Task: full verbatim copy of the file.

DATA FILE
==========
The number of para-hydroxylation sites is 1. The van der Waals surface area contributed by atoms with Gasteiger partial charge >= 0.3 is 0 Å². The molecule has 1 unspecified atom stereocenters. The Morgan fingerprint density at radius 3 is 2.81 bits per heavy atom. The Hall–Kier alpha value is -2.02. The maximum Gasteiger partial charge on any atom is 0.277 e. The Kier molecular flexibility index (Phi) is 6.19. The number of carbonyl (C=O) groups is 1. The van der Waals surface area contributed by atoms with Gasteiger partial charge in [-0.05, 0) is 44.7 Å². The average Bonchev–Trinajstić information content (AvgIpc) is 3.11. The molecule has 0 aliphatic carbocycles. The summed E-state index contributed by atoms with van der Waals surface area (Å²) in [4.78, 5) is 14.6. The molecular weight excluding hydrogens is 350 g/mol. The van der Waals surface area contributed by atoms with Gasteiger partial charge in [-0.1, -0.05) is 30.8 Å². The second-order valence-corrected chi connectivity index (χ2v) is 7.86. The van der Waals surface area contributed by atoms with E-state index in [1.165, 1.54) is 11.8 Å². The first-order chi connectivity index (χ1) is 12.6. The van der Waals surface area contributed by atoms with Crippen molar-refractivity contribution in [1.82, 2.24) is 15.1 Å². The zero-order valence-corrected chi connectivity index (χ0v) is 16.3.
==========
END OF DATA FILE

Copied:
The number of para-hydroxylation sites is 1. The van der Waals surface area contributed by atoms with Gasteiger partial charge >= 0.3 is 0 Å². The molecule has 1 unspecified atom stereocenters. The Morgan fingerprint density at radius 3 is 2.81 bits per heavy atom. The Hall–Kier alpha value is -2.02. The maximum Gasteiger partial charge on any atom is 0.277 e. The Kier molecular flexibility index (Phi) is 6.19. The number of carbonyl (C=O) groups is 1. The van der Waals surface area contributed by atoms with Gasteiger partial charge in [-0.05, 0) is 44.7 Å². The average Bonchev–Trinajstić information content (AvgIpc) is 3.11. The molecule has 0 aliphatic carbocycles. The summed E-state index contributed by atoms with van der Waals surface area (Å²) in [4.78, 5) is 14.6. The molecular weight excluding hydrogens is 350 g/mol. The van der Waals surface area contributed by atoms with Gasteiger partial charge in [-0.1, -0.05) is 30.8 Å². The second-order valence-corrected chi connectivity index (χ2v) is 7.86. The van der Waals surface area contributed by atoms with E-state index in [1.165, 1.54) is 11.8 Å². The first-order chi connectivity index (χ1) is 12.6. The van der Waals surface area contributed by atoms with Crippen molar-refractivity contribution in [1.82, 2.24) is 15.1 Å². The zero-order valence-corrected chi connectivity index (χ0v) is 16.3.